Aqueous-based Amphiphile Solutions Used as Gel Coatings to Reduce Flammability of Cotton Fabrics

Published: July 03, 2019


Andre L. Thompson, Brian Love, Rick D. Davis


This study reports on the change in flammability of cotton fabrics caused by water-insoluble gel coatings applied from a single bath solution formulated with polymeric micelles and flame retardant amphiphiles. The flame resistant coatings are made from low concentration aqueous formulations of polyethylene oxide-polypropylene oxide-polyethylene oxide, and 5%-15% w/w melamine and sodium hexametaphosphate. The coated cotton fabrics were tested and characterized by a variety of bench-scale tools, such as vertical flame testing, micro-scale combustion calorimetry, and thermogravimetric analysis. Properties such as increased ignition resistance, self-extinguishment, and higher decomposition temperatures were measured, relative to the uncoated cotton.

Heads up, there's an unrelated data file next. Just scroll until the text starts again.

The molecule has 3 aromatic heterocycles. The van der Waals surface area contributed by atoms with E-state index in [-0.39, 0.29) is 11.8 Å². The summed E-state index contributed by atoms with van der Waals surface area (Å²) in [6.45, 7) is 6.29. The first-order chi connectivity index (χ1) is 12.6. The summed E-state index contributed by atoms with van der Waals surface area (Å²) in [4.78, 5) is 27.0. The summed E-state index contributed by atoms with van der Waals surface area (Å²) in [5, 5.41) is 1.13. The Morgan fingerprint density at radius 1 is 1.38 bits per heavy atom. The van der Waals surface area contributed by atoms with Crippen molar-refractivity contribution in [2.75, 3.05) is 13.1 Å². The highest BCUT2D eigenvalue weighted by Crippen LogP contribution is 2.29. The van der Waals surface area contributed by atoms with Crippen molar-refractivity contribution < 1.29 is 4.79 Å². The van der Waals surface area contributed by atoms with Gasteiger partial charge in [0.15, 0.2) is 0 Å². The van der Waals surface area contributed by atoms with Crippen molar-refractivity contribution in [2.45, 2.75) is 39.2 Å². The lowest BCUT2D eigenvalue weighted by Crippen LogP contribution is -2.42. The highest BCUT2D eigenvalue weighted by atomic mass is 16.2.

Citation: Technical Note (NIST TN) - 2047
Report Number:
NIST Pub Series: Technical Note (NIST TN)
Pub Type: NIST Pubs


amphiphilic solutions, flame retardant gel coating, melamine, sodium hexametaphosphate, cotton fabric
Created July 03, 2019, Updated July 03, 2019